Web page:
National talks about regional development, but its actions don’t match. Dunedin will not forget the closure of the Hillside Workshops. Northland celebrated decades of neglect by kicking the Nats out and choosing Peters. Rod Oram looks at the way the regions are held back in his Sunday Star Times piece (as posted on Facebook):
NZ towns and cities are stifled by government’s rejection of reform
People around the country have every right to feel they are paying too much in rates. Local government finance is broken because central government and business won’t pay their fair share. Nor will they support reforms. This is a chronic problem for all local communities, whether stagnant or declining as some provincial centres are, or booming as Auckland and Christchurch are.
The issues were laid bare, and good solutions offered, in research presented by Local Government NZ at its annual conference this week. On one hand, government is putting more demands on local councils to do the likes of upgrading wastewater treatment. Similarly citizens often have rising expectations about their communities, which would require investment to fulfil.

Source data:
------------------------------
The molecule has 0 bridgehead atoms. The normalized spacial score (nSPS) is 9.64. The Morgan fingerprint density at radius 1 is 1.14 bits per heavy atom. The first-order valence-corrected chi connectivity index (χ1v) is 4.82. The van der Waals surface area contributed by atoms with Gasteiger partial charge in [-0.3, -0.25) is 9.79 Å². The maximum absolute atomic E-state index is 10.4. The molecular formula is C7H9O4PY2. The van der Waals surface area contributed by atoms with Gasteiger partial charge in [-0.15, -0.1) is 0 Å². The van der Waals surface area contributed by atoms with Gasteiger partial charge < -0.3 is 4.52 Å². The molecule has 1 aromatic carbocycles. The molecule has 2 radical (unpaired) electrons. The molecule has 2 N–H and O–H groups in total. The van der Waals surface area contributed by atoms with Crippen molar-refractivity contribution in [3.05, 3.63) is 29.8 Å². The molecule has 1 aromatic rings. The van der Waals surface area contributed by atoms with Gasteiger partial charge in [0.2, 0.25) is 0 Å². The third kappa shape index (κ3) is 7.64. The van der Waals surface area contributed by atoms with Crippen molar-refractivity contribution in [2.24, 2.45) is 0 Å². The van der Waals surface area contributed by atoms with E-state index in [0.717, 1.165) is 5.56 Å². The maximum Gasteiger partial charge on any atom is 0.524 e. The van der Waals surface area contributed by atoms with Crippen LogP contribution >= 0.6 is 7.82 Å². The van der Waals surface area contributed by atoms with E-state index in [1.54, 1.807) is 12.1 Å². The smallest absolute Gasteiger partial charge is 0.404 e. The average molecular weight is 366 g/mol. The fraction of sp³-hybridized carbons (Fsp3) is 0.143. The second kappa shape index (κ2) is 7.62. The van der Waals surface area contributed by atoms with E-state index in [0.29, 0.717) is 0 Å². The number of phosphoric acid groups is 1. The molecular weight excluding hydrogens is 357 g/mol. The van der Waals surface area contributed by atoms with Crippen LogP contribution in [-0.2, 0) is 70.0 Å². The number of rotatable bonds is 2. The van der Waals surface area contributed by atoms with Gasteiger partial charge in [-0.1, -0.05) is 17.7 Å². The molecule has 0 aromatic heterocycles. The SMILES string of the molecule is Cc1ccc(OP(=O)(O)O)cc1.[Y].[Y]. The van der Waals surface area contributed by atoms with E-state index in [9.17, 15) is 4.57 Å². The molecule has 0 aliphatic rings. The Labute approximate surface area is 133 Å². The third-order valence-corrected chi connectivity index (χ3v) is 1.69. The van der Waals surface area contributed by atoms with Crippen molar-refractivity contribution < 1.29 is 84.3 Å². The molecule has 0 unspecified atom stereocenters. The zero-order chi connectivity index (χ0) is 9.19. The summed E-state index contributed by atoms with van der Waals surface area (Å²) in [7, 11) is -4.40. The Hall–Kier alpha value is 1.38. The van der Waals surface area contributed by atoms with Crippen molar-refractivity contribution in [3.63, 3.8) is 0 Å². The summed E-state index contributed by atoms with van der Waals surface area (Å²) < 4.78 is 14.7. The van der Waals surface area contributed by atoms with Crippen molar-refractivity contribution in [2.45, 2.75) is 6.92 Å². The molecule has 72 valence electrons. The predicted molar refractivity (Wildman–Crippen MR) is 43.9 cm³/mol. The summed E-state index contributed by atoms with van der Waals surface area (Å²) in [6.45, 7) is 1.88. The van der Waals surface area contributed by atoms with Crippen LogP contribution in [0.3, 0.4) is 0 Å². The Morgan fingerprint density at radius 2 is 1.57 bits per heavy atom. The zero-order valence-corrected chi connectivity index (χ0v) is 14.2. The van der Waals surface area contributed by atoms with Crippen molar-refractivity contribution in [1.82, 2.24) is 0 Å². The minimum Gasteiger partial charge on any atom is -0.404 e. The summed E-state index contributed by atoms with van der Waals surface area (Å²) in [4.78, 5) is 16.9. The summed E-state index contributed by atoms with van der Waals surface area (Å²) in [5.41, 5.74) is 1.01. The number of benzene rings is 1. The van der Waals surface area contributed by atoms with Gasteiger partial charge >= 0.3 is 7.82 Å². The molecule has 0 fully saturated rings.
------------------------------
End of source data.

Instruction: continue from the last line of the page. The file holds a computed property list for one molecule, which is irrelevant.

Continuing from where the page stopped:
But on the other hand, rates cover only 49% of council expenditure across the country. Yet councils have very limited scope to raise rates or find other ways to fund the investment and services their communities want. Worse, the Auditor-General estimates council deprecation charges are meeting barely 80% of the replacement cost of ageing council assets. It forecasts that will fall to 65% by 2022, creating a funding gap of $6-7bn.
In response at the conference, Local Government Minister Paula Bennett told the councils to save money. It was clear the government is dead set against reforms to shift some of the financial burden from ratepayers to other sources of finance.
This system leaves our local communities more dependent on central government funding than any other developed country, as shown by analysis the NZ Initiative, the successor to the Business Roundtable, contributed to LGNZ’s research. …
(Read the full article for plenty more about the situation in Auckland and the increased household rates burden.)
“More dependent on central government funding than any other developed country” plus austerity measures and record government debt is not a recipe for regional development. And that’s not to mention the lack of economic diversification exposed by falling dairy prices…